After almost two months of searching, the mystery of Tom Brady’s Super Bowl jersey is close to being solved. In a flurry of events, the FBI has announced that the jersey turned up in a foreign country, while surveillance video of the alleged thief hits the internet. Perhaps more shocking than where it was found is who had it and what was discovered with it.
The FBI office in Boston now has Tom Brady’s missing jersey from the 2017 Super Bowl in its possession. The FBI, working alongside the Houston Police Department, relied on a tip from an informant and eventually tracked down Brady’s valuable missing uniform item.
Surprisingly, the item was found in Mexico with another of the quarterback’s jerseys from the 2015 Super Bowl win over the Seattle Seahawks. What’s more, the NFL has said the jersey was in “possession of a credentialed member of the international media.” A Mexican newspaper company, the Mexican Editorial Organization, said on Twitter a short time later that a former executive from tabloid Diario La Prensa was involved in the case.
Sports analyst Jay Glazer appeared on FS1 today with more information, including newly released video from the Super Bowl locker room where the jersey went missing. In the video, Glazer says that the suspect can be seen entering and exiting the locker room with obvious haste. However, he does stress that the person is just a suspect at this time.
The man in question is Mauricio Ortega, and it is thought that he may also be in possession of Von Miller’s helmet, which went missing after the 2016 Super Bowl.
The man in question is Mauricio Ortega, whose paper will be releasing a statement shortly. https://t.co/NrYUGYw18I
— Ian Rapoport (@RapSheet) March 20, 2017
If proven to be the actual jersey thief, this man could face a severe punishment. Texas law defines penalties for theft that vary depending on value. SI.com reports:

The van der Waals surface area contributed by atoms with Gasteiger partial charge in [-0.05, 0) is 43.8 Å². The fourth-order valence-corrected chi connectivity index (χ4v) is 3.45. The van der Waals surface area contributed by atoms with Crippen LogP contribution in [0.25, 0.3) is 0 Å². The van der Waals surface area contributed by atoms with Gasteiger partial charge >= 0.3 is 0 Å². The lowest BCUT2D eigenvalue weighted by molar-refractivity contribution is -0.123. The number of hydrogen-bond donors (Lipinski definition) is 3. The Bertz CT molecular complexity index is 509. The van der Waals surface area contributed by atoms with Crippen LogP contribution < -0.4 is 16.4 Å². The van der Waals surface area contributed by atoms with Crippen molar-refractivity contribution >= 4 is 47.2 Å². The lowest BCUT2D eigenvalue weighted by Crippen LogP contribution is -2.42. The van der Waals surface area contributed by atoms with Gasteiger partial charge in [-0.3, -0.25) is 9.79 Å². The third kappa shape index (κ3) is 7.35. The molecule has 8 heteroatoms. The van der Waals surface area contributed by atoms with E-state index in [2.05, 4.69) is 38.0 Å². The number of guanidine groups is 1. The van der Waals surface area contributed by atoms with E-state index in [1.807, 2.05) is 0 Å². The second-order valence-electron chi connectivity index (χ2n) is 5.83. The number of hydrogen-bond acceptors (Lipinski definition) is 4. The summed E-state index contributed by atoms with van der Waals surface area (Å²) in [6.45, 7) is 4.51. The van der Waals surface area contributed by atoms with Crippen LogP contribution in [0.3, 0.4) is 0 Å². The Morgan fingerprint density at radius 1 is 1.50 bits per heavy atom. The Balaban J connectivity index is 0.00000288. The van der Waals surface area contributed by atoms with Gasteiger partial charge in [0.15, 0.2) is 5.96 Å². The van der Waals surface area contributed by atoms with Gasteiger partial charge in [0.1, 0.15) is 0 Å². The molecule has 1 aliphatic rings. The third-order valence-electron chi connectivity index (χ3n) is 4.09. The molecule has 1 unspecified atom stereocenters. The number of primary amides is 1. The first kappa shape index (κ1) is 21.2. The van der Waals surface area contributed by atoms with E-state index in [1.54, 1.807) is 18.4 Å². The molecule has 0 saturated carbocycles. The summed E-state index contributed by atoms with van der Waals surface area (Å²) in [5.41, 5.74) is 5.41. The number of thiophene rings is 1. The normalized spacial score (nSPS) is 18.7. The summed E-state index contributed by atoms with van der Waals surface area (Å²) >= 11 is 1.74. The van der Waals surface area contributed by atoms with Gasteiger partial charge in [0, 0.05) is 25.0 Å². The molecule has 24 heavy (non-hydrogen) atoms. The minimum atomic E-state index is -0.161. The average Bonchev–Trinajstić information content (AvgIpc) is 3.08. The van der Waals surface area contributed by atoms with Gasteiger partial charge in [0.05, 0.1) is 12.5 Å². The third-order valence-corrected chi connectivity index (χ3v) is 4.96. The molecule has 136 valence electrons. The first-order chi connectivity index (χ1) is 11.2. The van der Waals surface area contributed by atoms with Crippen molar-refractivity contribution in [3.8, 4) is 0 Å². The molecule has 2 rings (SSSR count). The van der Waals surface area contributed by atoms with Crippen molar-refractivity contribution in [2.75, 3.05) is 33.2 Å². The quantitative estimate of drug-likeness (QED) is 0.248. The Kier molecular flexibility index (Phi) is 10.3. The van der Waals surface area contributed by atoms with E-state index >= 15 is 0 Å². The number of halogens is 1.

For example, a stolen item worth between $500 and $1,499 is punishable by up to one year in jail as a misdemeanor offense. But if the stolen item is worth between $1,500 and $19,999, the thief can be charged with a felony and face up to two years in prison. A stolen item worth between $20,000 and $99,999 is a felony of the third degree under Texas law and is punishable by up to 10 years in prison. The maximum prison sentence increases to 20 years if the stolen item is worth between $100,000 and $199,999. What about a stolen item worth $200,000 or more? In Texas, a thief of such a high-value item has committed a felony in the first degree and faces between 5 years and 99 years—yes, 99 years—in prison.
Nearly 100 years in prison? It is possible that Brady’s famous jersey is worth enough to make that happen after all of the media attention, but only time will tell.
Other questions remain, of course, chief among them: Why would someone steal these items and then hang on to them? Something tells me that this crazy story is not quite over yet.